As an advocate for individual yoga practices, I often come across people who have convinced themselves that practicing yoga on their own, in their homes, isn't for them. Aside from the usual doubts we confront in life and on our yoga mat, we also run up against misconceptions, especially about yoga, that sometimes define our willingness to try. Below are three common excuses that may be preventing you from establishing and sustaining an at-home yoga practice.
Excuse 1: My yoga practice is not advanced enough.
An at-home yoga practice can be a solution for yogis not being challenged efficiently in group yoga classes, but for most people it’s a great starting point. It’s a place to set a strong base and create a foundation for a sustainable yoga practice. It’s even accessible for new yogis who are looking to work through some physical limitations once they've started to learn under a qualified teacher.
Fact: Take a few yoga poses home and work on them in the morning or before you go to bed. Think child’s pose, cat and cow, downward facing dog, and standing forward fold. When it’s time, start experimenting with sun salutations.
Excuse 2: I don’t have time.
Everyone goes through phases of time shortages. In these times, it can be difficult to fit in a group-led yoga class, and even more difficult to think of finding the time to work on a self-practice. The joy of an at-home yoga practice is that you can refine your practice and distill it down, when needed, to include the most potent yoga poses and tailor the length of the practice so you can follow through with your other commitments.
Fact: Schedule your yoga practice in like you would any other commitment. Study the effects of practicing at different points in your day and week, and find the best time for you to meet yourself on the mat.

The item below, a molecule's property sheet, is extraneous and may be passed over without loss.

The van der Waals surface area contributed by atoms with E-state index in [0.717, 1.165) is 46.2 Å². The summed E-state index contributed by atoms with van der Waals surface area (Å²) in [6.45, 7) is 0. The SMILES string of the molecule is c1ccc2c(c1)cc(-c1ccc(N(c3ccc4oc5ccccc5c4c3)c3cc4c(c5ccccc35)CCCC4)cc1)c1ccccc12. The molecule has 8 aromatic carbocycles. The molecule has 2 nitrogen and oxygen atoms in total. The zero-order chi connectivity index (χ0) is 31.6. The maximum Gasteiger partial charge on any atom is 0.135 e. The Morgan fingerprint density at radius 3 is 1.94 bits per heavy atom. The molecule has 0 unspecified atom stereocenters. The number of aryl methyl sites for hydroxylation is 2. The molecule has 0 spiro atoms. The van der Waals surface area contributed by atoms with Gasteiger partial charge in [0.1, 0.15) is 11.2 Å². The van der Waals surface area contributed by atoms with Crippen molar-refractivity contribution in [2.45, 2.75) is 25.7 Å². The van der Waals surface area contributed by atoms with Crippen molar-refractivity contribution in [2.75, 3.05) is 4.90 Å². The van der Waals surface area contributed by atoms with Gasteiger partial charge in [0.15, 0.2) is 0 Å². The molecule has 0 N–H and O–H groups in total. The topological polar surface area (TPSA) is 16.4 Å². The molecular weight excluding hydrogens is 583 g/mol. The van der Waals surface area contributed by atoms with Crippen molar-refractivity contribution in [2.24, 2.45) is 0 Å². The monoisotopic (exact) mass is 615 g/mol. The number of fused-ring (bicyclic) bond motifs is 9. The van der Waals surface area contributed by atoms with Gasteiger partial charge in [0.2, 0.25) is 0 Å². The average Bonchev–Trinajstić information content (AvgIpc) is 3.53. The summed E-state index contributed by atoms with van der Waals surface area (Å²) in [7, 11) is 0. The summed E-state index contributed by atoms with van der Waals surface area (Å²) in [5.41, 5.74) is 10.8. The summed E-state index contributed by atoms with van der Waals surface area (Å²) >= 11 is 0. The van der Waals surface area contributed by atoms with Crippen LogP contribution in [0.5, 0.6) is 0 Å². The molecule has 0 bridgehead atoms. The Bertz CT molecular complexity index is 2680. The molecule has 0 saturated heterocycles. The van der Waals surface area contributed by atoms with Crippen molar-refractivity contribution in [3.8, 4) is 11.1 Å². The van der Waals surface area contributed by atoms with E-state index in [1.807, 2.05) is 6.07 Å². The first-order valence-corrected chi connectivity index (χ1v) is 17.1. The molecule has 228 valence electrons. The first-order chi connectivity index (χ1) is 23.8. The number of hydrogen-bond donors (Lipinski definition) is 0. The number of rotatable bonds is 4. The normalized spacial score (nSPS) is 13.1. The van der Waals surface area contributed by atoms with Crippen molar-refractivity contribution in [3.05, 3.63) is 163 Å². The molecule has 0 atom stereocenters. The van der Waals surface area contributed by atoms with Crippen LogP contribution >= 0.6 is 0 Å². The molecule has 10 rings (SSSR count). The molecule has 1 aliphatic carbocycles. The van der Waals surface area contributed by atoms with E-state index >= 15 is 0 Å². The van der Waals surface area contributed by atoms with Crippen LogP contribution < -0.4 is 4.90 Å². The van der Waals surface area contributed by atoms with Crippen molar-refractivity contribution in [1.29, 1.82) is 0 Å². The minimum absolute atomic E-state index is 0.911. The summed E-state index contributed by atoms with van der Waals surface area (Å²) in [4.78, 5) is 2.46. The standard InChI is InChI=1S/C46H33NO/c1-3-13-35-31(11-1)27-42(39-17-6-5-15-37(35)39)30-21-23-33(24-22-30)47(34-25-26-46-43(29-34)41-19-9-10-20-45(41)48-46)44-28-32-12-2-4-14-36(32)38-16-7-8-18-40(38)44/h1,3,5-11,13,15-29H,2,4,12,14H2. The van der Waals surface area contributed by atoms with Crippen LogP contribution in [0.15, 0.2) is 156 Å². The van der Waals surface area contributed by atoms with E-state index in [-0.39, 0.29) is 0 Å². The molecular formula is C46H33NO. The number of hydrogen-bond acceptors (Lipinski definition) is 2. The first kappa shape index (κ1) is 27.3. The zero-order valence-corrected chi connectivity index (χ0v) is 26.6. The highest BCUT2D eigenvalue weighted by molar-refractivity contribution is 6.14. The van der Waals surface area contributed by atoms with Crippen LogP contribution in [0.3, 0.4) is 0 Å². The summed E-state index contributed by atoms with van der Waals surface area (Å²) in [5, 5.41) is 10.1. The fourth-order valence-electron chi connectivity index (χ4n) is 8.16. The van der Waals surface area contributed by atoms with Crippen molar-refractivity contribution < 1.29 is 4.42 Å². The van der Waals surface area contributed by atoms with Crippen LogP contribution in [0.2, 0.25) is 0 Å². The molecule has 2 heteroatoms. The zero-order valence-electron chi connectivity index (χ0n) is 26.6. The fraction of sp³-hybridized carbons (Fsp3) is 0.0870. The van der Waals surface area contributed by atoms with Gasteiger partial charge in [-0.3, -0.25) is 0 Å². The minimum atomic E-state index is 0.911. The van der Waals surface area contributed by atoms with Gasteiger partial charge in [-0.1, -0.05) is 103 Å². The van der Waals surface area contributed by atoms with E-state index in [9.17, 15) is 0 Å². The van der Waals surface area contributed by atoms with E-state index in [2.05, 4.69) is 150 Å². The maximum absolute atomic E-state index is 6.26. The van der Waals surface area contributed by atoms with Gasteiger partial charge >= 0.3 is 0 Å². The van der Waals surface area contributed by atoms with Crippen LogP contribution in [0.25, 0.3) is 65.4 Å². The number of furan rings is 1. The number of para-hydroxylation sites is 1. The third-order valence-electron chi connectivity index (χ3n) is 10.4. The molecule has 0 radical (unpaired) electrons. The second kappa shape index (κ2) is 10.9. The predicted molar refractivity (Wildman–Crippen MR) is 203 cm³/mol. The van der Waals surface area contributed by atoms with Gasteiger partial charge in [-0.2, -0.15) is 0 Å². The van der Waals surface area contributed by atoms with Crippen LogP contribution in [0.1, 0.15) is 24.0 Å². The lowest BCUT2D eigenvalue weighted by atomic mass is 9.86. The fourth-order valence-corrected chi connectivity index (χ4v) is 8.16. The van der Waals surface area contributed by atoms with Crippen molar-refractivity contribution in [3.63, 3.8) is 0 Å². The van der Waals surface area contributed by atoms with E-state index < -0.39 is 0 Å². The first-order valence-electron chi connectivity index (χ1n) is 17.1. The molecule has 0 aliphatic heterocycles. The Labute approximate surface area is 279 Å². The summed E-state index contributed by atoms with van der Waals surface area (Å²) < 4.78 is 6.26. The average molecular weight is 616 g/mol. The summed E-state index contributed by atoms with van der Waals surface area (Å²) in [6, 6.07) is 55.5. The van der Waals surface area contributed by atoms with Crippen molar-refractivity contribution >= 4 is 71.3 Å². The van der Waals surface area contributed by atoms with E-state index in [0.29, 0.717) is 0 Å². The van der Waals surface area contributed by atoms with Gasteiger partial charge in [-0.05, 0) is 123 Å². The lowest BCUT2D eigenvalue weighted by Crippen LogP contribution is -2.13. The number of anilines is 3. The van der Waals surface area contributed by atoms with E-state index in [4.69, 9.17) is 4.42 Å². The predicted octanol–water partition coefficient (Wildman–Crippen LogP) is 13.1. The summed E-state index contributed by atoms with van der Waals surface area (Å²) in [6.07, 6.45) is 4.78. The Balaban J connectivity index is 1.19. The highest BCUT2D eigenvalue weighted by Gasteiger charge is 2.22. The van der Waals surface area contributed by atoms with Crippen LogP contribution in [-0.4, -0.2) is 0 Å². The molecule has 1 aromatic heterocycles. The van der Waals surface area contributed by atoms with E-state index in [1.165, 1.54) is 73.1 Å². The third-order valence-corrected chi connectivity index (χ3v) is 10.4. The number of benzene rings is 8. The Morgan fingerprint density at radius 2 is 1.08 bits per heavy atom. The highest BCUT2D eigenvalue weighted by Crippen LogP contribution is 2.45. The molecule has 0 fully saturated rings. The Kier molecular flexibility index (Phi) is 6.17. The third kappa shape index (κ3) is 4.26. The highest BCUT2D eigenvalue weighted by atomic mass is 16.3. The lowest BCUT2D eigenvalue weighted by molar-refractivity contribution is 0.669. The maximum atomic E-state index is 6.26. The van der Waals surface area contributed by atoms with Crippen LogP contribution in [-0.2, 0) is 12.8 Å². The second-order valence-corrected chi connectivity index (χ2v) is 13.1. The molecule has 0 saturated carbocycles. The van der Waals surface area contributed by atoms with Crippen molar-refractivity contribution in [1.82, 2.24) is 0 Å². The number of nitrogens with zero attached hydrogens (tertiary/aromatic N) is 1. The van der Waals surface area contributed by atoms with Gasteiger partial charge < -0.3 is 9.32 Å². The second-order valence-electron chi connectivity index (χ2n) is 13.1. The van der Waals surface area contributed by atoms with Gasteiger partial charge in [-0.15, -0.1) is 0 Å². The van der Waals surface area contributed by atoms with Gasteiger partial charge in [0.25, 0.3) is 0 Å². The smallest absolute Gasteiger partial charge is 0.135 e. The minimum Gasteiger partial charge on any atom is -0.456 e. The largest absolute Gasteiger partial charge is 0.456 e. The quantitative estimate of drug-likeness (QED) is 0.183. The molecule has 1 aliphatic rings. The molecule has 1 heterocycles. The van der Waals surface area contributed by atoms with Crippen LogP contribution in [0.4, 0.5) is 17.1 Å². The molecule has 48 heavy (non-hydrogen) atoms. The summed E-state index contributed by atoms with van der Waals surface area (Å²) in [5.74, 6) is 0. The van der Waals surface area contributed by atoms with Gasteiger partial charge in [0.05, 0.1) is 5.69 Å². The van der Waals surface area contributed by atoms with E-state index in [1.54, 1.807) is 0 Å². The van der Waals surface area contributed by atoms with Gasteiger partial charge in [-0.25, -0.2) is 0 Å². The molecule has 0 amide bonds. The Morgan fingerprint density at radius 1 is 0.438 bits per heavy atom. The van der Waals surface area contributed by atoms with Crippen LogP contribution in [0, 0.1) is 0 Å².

Excuse 3: I need a group setting to hold me accountable.
Have you ever arrived into child’s pose on your yoga mat in a yoga studio, only to realize that now you actually have to do the yoga? The external accountability of group yoga classes can’t be denied, but you can cultivate accountability from within.
Fact: Find a teacher who's perfect for you and your goals. Allow the teacher to create a system that you can find accountability in. Over time you may end up needing to check in less and less, but use the frameworks of this relationship and teaching as the foundation of your practice.
Establishing an at-home yoga practice can present us with doubts about our abilities, intentions, and will-power. Notice if these myths, or others, resonate with you and how you can begin to turn the conversation around and work towards creating a sustainable yoga practice that caters to your needs and wants. You deserve an at-home yoga practice that you love.
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